Released on Pete Tong’s FFRR label (FFRR 828 614-2), Timeless reached No. 7 in the British album charts, after which Goldie’s celebrity soared. Following a well publicised affair with singer Björk, he went on to appear in films including Guy Ritchie’s Snatch and the James Bond film The World Is Not Enough. His charity work later earned him an MBE in 2016, for services to music and young people. As its name suggests, Timeless is a classic – and still sounds dazzling today.
Much time passed between the formation of the band, and the release of their fourth studio album in May 1996. Indeed ‘The Manics’ started up a whole decade previous, and spent many of those years in splendid isolation. They conspicuously and deliberately failed to jump on the ‘indie-dance’ bandwagon that dominated British pop music from 1989 to 1992, making their assent to fame in spite of it. The Manic Street Preachers formed in Blackwood, South Wales, with James Dean Bradfield on lead vocals and lead guitar, Nicky Wire on bass guitar, Sean Moore on sticks and Richey Edwards on rhythm guitar. Their debut single, Motown Junk, attracted much media attention in 1991, not least because of the band’s striking ‘glam’ look which owed much to the New York Dolls, and latterly, Japan. Bradfield and Wire were media-savvy and came up with plenty of dramatic soundbites in interviews. Their debut long-player –1992’s Generation Terrorists – was going to be “the greatest rock album ever”, no less. Sadly it wasn’t, but the headlines had already been written…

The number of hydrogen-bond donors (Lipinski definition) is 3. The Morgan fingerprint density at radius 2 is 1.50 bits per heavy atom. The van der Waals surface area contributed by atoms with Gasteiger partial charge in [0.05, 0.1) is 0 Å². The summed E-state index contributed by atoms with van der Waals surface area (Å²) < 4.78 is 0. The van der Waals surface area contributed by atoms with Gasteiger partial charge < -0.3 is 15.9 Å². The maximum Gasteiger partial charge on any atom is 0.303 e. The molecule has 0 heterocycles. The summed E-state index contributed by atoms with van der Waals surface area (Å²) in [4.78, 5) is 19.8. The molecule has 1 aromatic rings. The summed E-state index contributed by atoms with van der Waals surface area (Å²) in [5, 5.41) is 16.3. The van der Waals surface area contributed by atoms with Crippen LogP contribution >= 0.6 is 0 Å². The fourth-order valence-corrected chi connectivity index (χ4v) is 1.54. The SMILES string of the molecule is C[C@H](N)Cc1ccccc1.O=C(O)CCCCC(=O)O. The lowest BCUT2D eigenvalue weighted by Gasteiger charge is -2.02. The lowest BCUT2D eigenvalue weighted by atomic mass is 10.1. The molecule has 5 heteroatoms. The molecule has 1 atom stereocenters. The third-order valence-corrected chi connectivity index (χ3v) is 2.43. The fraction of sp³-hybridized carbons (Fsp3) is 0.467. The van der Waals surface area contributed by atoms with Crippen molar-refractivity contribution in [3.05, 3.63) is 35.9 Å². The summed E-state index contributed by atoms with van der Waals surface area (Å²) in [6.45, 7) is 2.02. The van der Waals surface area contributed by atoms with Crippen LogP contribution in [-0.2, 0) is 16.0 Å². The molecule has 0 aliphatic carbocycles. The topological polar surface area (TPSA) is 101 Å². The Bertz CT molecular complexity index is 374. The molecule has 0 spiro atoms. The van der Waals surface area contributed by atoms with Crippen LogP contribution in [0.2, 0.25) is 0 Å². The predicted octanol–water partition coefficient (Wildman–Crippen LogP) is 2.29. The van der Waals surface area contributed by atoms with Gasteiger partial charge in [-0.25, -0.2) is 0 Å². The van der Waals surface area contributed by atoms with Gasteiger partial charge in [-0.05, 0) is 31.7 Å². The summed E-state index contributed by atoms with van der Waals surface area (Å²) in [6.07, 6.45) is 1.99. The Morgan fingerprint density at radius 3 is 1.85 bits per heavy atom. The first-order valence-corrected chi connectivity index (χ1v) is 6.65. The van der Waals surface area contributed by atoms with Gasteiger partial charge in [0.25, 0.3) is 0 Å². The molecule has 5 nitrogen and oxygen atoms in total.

By the time Everything Must Go was released, the band was more world-weary and less at ease – largely because of the trauma they had suffered from the disappearance of Richey Edwards, who abandoned his car beside the Severn Bridge on 1st February, 1995 and has never been heard from since. In interviews, he’d previously intimated that he was having trouble coping with the fame and fortune of his rock and roll lifestyle, and rumours abounded of him being clinically depressed. This set the tone for the first, post-Richie album, so perhaps unsurprisingly it has a plaintive feel running right through. Although highly musically accomplished, the Mike Hedges production nevertheless lacks the hard edge of the band’s earlier albums and is perhaps too polished sounding. Still, it did finally see the band’s career intersect with the Britpop mainstream, and the album went on to sell over two million copies.